Compared to these reforms, Mr. Reinfeldt's pitch for retirement at 75 seems "excessive," said Asghar Zaidi, of the European Centre for Social Welfare Policy and Research in Vienna.
"But I would share his opinion that extending working life is the way to sustain pension systems. People can work longer, pay more contributions or receive less pension income. When people are given these options, an extension of working life is generally the most acceptable. No one wants a lower income or higher risk of poverty in old age."
Sweden already leads the European Union when it comes to keeping older workers on the job. At 61 per cent, the country's employment rate for those aged 60 to 64 is the highest in Europe and well above France at 17.9 per cent and Germany at 41 per cent.
The trouble is, the employment rate drops off dramatically at this point, to just 6.3 per cent of those over age 65, according to EU statistics. As life spans continue to grow, there are concerns that Sweden's generous welfare state could face a particularly heavy burden from the growing number of retirees.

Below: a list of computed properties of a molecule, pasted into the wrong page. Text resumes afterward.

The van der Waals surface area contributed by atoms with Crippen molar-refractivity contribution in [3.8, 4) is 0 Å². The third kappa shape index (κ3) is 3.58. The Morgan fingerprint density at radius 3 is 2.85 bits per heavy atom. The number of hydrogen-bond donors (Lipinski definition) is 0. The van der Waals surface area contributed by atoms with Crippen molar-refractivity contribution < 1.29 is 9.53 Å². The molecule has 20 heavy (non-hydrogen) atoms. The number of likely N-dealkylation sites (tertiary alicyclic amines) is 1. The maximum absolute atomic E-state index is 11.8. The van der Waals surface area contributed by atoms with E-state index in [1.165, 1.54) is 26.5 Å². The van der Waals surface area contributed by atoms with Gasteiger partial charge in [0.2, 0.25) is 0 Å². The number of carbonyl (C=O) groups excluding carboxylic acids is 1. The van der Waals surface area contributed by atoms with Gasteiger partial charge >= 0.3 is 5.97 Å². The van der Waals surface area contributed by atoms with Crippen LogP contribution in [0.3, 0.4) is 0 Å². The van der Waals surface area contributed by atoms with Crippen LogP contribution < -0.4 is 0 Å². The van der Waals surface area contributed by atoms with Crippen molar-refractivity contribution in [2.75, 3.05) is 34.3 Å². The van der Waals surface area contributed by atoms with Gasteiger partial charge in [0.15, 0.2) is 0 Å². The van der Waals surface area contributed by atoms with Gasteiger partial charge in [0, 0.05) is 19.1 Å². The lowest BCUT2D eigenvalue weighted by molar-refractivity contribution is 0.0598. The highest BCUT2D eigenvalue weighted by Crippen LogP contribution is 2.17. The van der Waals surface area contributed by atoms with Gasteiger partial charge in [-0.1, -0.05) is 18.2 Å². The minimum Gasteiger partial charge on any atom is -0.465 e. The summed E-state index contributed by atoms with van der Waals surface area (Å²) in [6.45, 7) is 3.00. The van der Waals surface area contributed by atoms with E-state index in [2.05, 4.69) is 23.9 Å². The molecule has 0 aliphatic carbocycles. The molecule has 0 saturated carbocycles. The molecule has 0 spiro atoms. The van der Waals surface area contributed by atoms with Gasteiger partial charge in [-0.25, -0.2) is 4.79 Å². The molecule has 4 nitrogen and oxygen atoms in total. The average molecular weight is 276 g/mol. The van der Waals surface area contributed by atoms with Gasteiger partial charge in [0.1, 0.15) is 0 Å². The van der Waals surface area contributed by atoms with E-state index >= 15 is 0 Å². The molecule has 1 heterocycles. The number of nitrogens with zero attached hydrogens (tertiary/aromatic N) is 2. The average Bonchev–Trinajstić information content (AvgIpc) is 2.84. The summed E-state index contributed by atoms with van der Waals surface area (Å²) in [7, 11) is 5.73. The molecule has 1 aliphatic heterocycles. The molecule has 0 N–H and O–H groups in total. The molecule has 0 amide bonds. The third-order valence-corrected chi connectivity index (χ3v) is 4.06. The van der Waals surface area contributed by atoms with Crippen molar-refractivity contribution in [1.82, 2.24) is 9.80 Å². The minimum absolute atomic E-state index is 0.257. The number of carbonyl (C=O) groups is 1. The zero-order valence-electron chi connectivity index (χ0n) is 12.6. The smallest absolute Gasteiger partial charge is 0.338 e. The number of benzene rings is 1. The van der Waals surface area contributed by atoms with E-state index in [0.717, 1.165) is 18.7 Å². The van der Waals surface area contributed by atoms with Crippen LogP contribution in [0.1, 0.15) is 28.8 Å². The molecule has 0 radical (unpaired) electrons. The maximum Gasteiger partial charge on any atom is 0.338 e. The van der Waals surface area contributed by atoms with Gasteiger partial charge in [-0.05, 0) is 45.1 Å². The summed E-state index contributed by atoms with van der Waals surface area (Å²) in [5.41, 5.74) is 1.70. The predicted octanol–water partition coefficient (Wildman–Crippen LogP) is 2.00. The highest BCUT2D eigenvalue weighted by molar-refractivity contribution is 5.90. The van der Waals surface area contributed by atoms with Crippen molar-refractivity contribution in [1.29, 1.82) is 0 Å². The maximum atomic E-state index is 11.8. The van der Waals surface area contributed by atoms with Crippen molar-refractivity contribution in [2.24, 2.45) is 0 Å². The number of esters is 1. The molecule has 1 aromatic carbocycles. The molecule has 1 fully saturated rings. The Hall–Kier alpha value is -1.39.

"Compared to a lot of other countries Sweden has come very far," said Annika Sunden, deputy director at the Swedish Pensions Agency. "But we need to do more. We know that."
Getting Swedes to think beyond 65 hasn't been easy, despite a dramatic overhaul of the country's public pension system that created incentives for working later in life.
In the late 1980s, demographic projections made it clear that without changes, the country's traditional defined benefit pension would be bankrupt in about 20 years. In a radical move, Sweden scrapped the old system in favour of a "notional defined contribution plan" that ties annual benefits to life expectancy rates, returns, inflation and other factors.
A flexible retirement age allows Swedes to begin collecting their pensions at 61, but the longer they work, the more they receive in benefits. To that end, each year, an orange envelope arrives in the mail containing projections (based on estimated life span) for how much individuals are entitled to if they choose to retire at 61, 65 or 67.
The idea is to educate workers on the limitations of the system as well as encourage them to delay retirement, said Mats Persson, a professor at Stockholm University's Institute for International Economic Studies.